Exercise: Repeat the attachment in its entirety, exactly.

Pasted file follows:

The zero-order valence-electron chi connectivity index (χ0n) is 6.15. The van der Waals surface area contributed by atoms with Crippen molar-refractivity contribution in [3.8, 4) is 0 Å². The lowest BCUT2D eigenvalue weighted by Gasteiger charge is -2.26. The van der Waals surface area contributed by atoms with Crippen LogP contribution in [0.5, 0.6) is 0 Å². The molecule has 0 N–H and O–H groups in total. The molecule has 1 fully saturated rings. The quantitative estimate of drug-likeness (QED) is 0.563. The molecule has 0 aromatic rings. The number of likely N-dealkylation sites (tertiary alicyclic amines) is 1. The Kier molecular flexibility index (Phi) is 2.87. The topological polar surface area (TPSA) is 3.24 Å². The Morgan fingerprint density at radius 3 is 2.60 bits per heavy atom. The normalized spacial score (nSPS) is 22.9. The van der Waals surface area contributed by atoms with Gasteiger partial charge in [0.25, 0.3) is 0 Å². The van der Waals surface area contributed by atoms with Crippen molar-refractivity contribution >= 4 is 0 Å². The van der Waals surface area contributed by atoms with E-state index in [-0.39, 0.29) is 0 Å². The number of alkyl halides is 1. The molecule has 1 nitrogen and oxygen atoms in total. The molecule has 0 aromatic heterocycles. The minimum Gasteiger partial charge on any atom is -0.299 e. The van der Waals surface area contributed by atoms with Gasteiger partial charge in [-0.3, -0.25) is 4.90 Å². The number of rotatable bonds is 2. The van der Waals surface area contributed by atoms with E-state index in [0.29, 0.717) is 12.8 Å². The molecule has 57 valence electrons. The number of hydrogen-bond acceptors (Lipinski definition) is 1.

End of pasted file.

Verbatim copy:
The zero-order valence-electron chi connectivity index (χ0n) is 6.15. The van der Waals surface area contributed by atoms with Crippen molar-refractivity contribution in [3.8, 4) is 0 Å². The lowest BCUT2D eigenvalue weighted by Gasteiger charge is -2.26. The van der Waals surface area contributed by atoms with Crippen LogP contribution in [0.5, 0.6) is 0 Å². The molecule has 0 N–H and O–H groups in total. The molecule has 1 fully saturated rings. The quantitative estimate of drug-likeness (QED) is 0.563. The molecule has 0 aromatic rings. The number of likely N-dealkylation sites (tertiary alicyclic amines) is 1. The Kier molecular flexibility index (Phi) is 2.87. The topological polar surface area (TPSA) is 3.24 Å². The Morgan fingerprint density at radius 3 is 2.60 bits per heavy atom. The normalized spacial score (nSPS) is 22.9. The van der Waals surface area contributed by atoms with Gasteiger partial charge in [0.25, 0.3) is 0 Å². The van der Waals surface area contributed by atoms with Crippen molar-refractivity contribution >= 4 is 0 Å². The van der Waals surface area contributed by atoms with E-state index in [-0.39, 0.29) is 0 Å². The number of alkyl halides is 1. The molecule has 1 nitrogen and oxygen atoms in total. The molecule has 0 aromatic heterocycles. The minimum Gasteiger partial charge on any atom is -0.299 e. The van der Waals surface area contributed by atoms with Gasteiger partial charge in [-0.3, -0.25) is 4.90 Å². The number of rotatable bonds is 2. The van der Waals surface area contributed by atoms with E-state index in [0.29, 0.717) is 12.8 Å². The molecule has 57 valence electrons. The number of hydrogen-bond acceptors (Lipinski definition) is 1.